This is a good Bill. It has the potential to become a great milestone in the history of child care law. The potential lies in clause 67, which the Lord Chancellor described in the other place as a "marker" to be eventually much more extensive in its effect. If that is not the case, the provisions of the Bill will be too strong for the court system that it will have to work within. It would be a great mistake and a tragedy for our people if this reform were to be presented half-finished.

The Lord Chancellor has sent us a well-drafted and cohesive Bill. When introducing it elsewhere, he showed that he represented all that is best in our party. His intention is to leave the country with an enduring mark of its compassion for the most unfortunate and vulnerable people in our society.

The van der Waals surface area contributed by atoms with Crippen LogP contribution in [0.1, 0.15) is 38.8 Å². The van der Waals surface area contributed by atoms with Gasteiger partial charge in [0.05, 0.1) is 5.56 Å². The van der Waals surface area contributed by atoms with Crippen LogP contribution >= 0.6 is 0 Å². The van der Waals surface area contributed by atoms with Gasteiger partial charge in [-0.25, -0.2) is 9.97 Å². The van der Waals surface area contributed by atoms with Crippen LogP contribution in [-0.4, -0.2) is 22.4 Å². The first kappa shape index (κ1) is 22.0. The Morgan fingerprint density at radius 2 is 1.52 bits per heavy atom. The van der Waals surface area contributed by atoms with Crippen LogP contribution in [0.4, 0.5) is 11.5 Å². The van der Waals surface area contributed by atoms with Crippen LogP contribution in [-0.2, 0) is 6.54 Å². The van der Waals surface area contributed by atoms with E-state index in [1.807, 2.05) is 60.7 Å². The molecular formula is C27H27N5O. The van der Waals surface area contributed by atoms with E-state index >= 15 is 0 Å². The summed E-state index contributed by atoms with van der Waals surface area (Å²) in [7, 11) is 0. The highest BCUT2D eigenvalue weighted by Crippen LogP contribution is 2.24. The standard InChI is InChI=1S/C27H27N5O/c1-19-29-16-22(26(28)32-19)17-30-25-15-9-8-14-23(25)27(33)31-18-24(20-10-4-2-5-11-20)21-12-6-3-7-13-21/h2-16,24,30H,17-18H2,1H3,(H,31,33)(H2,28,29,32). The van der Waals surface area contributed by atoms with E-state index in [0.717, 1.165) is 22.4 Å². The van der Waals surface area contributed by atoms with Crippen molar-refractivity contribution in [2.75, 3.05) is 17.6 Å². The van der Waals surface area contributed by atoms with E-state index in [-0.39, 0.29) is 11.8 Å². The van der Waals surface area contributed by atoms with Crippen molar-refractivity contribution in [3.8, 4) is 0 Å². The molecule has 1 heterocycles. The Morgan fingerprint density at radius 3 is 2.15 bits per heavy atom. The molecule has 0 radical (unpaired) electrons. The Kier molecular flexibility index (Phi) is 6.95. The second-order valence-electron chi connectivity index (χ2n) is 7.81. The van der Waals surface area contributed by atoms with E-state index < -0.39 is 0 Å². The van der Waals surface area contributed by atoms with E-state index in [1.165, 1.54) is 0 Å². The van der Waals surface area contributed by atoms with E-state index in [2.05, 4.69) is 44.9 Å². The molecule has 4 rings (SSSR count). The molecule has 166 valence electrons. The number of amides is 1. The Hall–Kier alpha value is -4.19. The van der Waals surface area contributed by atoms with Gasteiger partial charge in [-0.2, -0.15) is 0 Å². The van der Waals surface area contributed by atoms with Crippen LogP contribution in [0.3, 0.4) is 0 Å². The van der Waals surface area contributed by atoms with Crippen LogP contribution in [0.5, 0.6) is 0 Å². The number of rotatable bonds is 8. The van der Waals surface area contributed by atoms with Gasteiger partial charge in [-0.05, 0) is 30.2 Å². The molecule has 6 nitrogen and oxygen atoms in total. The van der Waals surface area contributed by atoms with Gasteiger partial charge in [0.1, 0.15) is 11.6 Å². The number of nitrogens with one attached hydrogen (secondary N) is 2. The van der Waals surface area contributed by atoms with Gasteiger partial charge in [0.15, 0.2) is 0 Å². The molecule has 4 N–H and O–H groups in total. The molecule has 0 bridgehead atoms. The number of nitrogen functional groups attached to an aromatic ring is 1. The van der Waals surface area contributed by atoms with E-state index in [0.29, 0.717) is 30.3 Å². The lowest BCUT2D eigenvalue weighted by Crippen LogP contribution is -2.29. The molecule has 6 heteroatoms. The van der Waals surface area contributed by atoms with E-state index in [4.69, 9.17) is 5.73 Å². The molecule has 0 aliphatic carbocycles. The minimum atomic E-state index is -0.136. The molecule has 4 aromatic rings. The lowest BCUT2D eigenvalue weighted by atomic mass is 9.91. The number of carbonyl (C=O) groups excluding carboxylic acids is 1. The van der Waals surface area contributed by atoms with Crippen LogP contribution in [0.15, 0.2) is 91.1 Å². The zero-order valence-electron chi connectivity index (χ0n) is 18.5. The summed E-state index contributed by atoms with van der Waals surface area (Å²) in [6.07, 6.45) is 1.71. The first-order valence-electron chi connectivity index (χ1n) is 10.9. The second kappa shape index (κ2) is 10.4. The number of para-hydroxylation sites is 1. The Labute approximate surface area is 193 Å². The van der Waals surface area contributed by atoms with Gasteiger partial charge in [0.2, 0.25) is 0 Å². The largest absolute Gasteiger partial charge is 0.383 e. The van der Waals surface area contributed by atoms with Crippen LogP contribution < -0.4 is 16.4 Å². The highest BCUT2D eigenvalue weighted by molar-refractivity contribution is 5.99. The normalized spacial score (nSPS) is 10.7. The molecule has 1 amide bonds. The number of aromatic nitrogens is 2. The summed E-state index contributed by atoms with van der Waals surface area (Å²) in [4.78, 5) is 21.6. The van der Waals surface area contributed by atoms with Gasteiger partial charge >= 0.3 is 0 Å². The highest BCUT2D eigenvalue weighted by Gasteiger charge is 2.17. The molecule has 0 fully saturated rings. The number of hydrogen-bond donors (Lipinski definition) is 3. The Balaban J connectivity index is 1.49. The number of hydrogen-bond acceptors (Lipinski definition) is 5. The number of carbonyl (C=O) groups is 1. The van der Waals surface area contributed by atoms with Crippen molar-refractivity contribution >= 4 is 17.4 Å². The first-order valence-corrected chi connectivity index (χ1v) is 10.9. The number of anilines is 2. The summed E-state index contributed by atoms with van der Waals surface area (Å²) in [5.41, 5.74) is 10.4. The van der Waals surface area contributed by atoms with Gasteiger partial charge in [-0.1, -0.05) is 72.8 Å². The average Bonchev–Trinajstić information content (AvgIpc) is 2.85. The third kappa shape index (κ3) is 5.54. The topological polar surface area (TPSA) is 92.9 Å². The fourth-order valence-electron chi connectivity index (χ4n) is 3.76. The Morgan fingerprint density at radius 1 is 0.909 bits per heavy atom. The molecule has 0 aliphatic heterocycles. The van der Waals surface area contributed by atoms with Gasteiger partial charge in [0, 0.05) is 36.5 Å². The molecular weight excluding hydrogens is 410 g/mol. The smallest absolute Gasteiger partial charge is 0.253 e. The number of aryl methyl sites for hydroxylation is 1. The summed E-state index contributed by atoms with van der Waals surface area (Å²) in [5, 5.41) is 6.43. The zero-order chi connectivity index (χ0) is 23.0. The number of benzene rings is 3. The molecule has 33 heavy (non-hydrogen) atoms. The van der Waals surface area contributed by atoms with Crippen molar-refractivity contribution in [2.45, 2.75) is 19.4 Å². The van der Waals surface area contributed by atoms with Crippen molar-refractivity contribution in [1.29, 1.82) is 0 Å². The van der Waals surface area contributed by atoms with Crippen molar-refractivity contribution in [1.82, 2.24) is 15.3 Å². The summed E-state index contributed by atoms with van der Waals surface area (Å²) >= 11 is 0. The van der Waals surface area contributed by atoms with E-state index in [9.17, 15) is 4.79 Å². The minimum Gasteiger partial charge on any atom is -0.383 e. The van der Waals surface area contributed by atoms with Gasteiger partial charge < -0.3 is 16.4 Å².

We should bear in mind the image that I conjured of a child who was shattered by what has happened to him. Whether that child's life was ruined by state intervention,

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by abuse or by divorce, it is imperative that we recognise that no provision is too good or too expensive for us to enact.

A hundred years after Lord Shaftesbury campaigned for better working conditions for children, we still remember him. We can emulate his reputation with this Bill. I should be very surprised if the Government were to grant my request tonight. All I seek at this stage is an undertaking from the Solicitor-General or from the Government that they will consider whether the Bill can be the vehicle for a comprehensive reform of the law on children by introducing family courts. That should be considered carefully before the Bill leaves the House. Many hon. Members, and concerned people and organisations outside, agree that we now need a family court. I ask the Solicitor-General and the Government to give us the tools and let us finish the job.